"You are the worst little brother," she grumbled halfheartedly as she tried to smooth out her inevitable bedhead. He laughed and climbed off, running downstairs to the kitchen.
Sheba sat on her bed for a minute, trying to reassemble the piece of her dream. They always faded so quickly when her eyes opened.
When Gyasi came back upstairs to remind her about breakfast (not long later; he just wanted her to eat with the family this morning), she gave up on the dream and went to go eat. She left her sleeves down for now. She'd break the news when she was ready.
She tracked down Breath around noon, when she slipped away for a moment to sit on the roof and watch the clouds. It took maybe twenty minutes of pacing and thinking of what she wanted to know before Breath showed up, floating down to the rooftop and perching on the low wall around the edges like a bizarre magical bird.
"Tell me about Anemos," she said, the moment it arrived.
"That's a lot of information," Breath noted. "But I'll try. Do you remember Prox? The town Felix lived in for a few years before you met? The one near Jupiter Lighthouse?"
"The one with the dragonfolk?" She furrowed her brow for a moment, before it started to dawn on her. "Wait. What--"
Breath continued over her spoken thoughts. "The people of Anemos are to Jupiter Lighthouse what the people of Prox are to Mars."
Sheba stopped to think about that. "... okay. Go on."
"However, when the lighthouses were extinguished, and alchemy sealed, the people of Anemos were unhappy with that solution. They didn't want to live in a world ruled by non-adepts, with such primitive technology -- their leaders' words, not mine -- and they decided to move their city to the moon, living apart from both the other clans and the new world the lighthouses created."
"I don't know. I wasn't around after that -- you'd have as much luck chasing rumors in Contigo, honestly."
She sat back for a moment to think about that. "Do you have any idea why my p-- why I was sent here?" She didn't know who her parents were, didn't know if they were involved or alive. No assumptions. Not yet.
"I mean, back then, not a clue. But now... well."
"Jupiter adepts like you are known for their powers of foresight. Alchemy returning is definitely something big enough to feature in prophecies. You've had moments of it too, haven't you? Where you had a dream that happened in the real world later on, or you knew something you couldn't have until you found out again later?"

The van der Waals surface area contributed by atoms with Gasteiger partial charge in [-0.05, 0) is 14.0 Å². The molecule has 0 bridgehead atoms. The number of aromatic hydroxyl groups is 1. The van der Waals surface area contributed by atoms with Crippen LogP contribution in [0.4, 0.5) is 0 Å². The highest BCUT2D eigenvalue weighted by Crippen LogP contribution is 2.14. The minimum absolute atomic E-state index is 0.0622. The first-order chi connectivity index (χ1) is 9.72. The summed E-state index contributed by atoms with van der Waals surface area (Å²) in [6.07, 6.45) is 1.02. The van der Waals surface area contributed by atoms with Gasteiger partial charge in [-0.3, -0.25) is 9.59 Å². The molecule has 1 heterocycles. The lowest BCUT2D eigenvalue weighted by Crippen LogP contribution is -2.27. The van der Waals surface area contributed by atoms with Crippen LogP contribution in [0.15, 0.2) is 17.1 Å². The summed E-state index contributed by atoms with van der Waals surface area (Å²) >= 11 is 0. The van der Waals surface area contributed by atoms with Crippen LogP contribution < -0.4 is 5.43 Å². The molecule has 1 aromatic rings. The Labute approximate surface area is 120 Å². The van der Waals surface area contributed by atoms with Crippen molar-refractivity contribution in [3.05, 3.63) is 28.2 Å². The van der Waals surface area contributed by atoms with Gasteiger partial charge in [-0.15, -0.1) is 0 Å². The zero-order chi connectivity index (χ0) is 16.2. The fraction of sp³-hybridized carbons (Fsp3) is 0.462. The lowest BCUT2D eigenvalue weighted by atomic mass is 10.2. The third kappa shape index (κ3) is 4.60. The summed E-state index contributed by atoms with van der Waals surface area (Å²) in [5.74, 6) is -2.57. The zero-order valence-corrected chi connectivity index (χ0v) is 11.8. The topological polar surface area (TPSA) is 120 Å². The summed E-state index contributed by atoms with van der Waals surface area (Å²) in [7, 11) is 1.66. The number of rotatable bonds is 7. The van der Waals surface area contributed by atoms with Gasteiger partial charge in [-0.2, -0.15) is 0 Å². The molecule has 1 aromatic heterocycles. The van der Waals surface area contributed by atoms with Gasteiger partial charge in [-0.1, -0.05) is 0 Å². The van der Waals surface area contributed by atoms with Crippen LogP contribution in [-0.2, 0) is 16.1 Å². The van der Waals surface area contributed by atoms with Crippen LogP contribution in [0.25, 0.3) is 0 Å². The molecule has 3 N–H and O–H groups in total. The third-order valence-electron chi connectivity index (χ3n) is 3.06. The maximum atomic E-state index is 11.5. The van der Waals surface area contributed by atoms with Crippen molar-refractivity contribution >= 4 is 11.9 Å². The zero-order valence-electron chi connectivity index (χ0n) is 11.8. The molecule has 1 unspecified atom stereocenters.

Sheba thought on that for a moment. "I had a dream last night. I don't remember much, but it felt like those dreams. The ones that come true."
"Oh?" Breath's voice tilted up in a question. Sheba continued almost before it finished.
"It was confusing, but I think the moon fell out of the sky. And we tried to stop it." She didn't have to clarify who 'we' was.
"Sometimes dreams like those are symbolic." Breath shrugged with its nubby wings, but she could feel the quaver of excitement in the words. "It might be a symbol for Anemos, or something else entirely..."
"No, I'm pretty sure it was the literal moon."
“It was falling out of the sky! We were trying to stop it, I think.”
"Did you succeed?"
Sheba shook her head with a scowl. "I don't remember."
"I guess we'll find out, then."
Breath oozed barely-concealed anticipation, and Sheba couldn't help the conflict that feeling forced inside her. Breath was excited to see Anemos again, to be reunited with the Jupiter Clan, and even she couldn't stifle the flutter in her heart at the thought of seeing her other family she'd never met, but she also couldn't help seeing the disaster attached. The dream had been tense and panicked, everyone scrambling to safety and fleeing the soon-to-be crash site. What did that mean for real life?
Breath continued with questions about the dream, helping make deductions based on the few details Sheba remembered. Her friends' clothes and appearances stayed mostly the same, so it couldn't be too far into the future. She had been afraid for Father and Mother and Gyasi, but couldn't say if they were nearby or not, so location wasn't certain but probably Lalivero.
She'd do well to keep an eye out any time all eight of the Warriors of Weyard were in the same place together. That would be an obvious clue, they decided together.
She dreaded having to explain, but not as much as with her family. At least the Warriors were used to this kind of mess. Sheba finally got to her feet, stretching her stiff back and legs, and took in the panorama of the sky. The sky in Angara had been rimmed with trees that boxed in the clouds like a picture frame that covered half the painting, but her hometown's trees never grew that far, and they were far and few. she could see all the way to the river, if she climbed the right buildings.
A strange light in the sky hooked her eye and dragged it almost forcefully to the space just above the horizon past her house. Something was there. Something that didn't belong.
The day moon was never so large and bright. She squinted at it, the shape refusing to fade away or move with her vision like an afterimage. It stayed firmly in place, and if she kept her eye on it, she could swear it was expanding.
"Already?" she murmured. Breath pressed close to her side, as if seeking protection.
"What?" it whispered, nudging the edges of her mind. She pointed.
Breath's eyes went very, very, wide. "Oh."
The decision was quick. The prophecy had shown no sign of waiting for the Warriors to arrive, so they would have to come to it.
Breath could fly fast, Sheba reassured herself, watching the moon swell past twice its size over the next half hour as she busied herself with warning the townsfolk. Breath would find Jenna, and Jenna would find everyone else. They would assemble in the village, and they would do all they could to keep the moon from turning Lalivero into a burning crater.